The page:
Friday doesn't seem to hold that magic much any more with all the stuff I need to do on my large to-do list. At least I get to sleep in a bit on Friday, due to not having any office hours. But yet, there is something that is missing. At this time, overwhelmed by school and students, I miss the easy going atmosphere of Europe. I miss the long lunches and opportunity to socialize like they do. Here it is rush, rush, rush. I eat at my desk most days and I know I could make the excuse to get up, off my duff and go outside or somewhere else, but lunch time usually rolls around office hours.
The American lifestyle has its advantages but I think we have lost the sight of what it truly means to be a global community. Humans crave social contact. We must debate the issues and set the worlds to rights. I think our high incidence of health issues would decrease if we took on some of our European brethren philosophies.
Two summers ago when I was back in Glasgow for my graduation, I relished the time with my friends. I relished the moments I could take out of that busy time to just sit with them and talk, talk. The last day, I spent at Babbity Bowster for one last meal. I showed you a picture in an earlier post; the one of haggis, neeps and tatties. I promised myself to take my time and just soak up the moment. I alternated reading John Steinbeck and writing in my moleskine, when a group entered. I recognized some from Strathclyde and they took the table opposite me, across the room. They were from the physics department, probably graduate students. I caught snippets of their initial conversation, about the post-graduate experience.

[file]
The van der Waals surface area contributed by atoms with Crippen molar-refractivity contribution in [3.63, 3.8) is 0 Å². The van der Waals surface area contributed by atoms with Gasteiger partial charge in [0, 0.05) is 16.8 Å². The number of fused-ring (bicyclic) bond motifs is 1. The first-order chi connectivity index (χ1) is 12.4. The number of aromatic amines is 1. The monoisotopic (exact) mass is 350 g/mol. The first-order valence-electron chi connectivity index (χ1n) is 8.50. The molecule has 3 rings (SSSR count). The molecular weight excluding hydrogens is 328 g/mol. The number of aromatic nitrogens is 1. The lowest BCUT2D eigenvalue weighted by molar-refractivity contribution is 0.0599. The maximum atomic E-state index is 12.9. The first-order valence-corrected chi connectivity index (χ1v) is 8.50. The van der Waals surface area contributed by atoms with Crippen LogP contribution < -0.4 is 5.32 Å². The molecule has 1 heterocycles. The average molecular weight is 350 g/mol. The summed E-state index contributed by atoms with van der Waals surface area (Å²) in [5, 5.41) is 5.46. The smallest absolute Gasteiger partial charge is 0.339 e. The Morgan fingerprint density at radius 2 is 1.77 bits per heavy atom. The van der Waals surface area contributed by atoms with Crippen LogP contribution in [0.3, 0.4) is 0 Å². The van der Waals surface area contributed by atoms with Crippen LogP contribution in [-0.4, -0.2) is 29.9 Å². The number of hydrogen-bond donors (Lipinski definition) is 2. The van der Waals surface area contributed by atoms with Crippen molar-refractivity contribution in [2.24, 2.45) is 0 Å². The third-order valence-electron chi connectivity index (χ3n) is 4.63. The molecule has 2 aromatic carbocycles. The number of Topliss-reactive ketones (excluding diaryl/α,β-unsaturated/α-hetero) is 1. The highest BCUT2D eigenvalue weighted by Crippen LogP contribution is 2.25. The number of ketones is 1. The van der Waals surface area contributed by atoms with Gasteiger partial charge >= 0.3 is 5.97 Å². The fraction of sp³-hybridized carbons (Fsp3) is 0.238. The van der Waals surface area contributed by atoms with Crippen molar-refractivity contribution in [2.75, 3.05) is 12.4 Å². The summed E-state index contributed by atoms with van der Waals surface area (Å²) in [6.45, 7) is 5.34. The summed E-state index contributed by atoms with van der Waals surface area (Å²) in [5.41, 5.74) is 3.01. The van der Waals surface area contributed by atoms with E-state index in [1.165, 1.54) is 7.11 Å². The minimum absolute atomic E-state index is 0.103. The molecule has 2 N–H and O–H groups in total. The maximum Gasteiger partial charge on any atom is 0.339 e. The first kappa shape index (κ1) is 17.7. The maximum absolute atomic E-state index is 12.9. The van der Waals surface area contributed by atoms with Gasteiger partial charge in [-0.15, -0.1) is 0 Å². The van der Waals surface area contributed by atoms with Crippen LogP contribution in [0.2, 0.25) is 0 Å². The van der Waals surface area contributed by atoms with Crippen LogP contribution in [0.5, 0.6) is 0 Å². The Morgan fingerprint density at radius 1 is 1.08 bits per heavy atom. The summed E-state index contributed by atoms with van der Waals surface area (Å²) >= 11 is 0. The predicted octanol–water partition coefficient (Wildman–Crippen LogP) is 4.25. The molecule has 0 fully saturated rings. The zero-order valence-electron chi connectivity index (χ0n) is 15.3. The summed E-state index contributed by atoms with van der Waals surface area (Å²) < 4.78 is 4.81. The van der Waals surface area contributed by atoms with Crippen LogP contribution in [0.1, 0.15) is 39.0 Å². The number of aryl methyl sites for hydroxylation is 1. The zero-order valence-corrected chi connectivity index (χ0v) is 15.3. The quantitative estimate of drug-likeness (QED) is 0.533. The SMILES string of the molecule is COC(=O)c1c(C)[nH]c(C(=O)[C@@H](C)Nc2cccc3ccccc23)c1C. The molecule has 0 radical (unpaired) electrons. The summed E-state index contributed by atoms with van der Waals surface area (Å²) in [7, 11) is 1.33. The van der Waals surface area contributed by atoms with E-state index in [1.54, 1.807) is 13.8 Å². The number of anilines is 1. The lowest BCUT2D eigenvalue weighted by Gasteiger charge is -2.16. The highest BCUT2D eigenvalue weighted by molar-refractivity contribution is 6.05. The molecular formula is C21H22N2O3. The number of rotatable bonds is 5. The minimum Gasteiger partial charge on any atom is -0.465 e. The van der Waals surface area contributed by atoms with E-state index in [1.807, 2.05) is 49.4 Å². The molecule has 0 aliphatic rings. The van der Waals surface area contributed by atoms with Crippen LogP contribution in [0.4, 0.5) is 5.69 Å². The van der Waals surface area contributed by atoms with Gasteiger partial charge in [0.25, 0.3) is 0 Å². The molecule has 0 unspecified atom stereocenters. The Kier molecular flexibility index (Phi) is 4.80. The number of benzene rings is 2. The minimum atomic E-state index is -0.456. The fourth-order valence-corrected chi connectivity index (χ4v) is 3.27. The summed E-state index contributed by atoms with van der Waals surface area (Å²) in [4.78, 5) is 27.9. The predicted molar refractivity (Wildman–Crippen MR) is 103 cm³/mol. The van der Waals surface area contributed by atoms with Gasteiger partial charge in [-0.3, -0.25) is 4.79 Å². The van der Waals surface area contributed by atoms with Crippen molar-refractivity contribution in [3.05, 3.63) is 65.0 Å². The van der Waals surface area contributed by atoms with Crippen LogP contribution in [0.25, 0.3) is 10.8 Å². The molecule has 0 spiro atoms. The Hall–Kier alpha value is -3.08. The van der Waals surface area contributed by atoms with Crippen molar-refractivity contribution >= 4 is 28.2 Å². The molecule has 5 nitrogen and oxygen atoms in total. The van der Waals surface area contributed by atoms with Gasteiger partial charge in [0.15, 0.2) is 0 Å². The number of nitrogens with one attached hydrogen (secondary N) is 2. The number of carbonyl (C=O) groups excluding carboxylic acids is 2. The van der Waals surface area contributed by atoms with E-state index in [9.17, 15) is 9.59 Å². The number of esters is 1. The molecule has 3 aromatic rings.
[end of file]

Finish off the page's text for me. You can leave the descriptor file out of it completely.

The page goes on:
I had to laugh. Here at this moment, I had reached the last strides of my own experience. I had obtained my PhD and was starting afresh back in the States. And yet, my gut ached and hot tears threatened my cheeks. I felt that familiar constriction of my throat when deep pangs of emotion grip you. I took a sip of my cola to temper down the rising ache. I sat and listened to them for two and half hours. I was vicariously lifted on their journey to the realms of quantum physics and other Einstein theorems. Some I understood, some I didn't. But I felt as if I was to the stars and back.
I left them there sitting before the peat fire, still debating the spiritual and the science. As I drifted back towards George Square, I took my time to walk through the streets I had walked on those first few days here in Glasgow. Snippets of conversations and visual images ran through my mind. The cabbie that told me, upon seeing my teddy bear with its green and blue rugby shirt and dropping me off not too far from the Babbity at the student dorms, "Lassie you'll have to make a decision." He was referring to diplomatic nature of my teddy's apparel and its obvious attention to Celtic and Rangers footie. I laughed and, knowing that Scots love a good shot back, "How do you know I didn't do that on purpose because sometimes you can't get too much of a good thing." He laughed and I followed suit.
Corinthian by Lost in Scotland/Lady Delanie
I made my way back through Merchant Square and then down to the Corinthian. I slowly walked toward the Art Museum and the statue of Nelson, capped by the cone bandits. I skitted past Costa coffee house, tempted to stop for one last coffee. I stopped and breathed when my footfall fell on the pavement of Buchannan Street. I looked one way and then another. I stopped and listened. I breathed.
David Gray's "From here you can almost see the sea", is playing right now on my iPod touch and those images of Scotland are dissipating into the mist of my mind, for the time being. I have walked along a great deal of Scotland and this country but no where, have I smelled, tasted, and felt the journey than on those bonnie shores.
More later....I have to return to grading papers and get ready for lectures.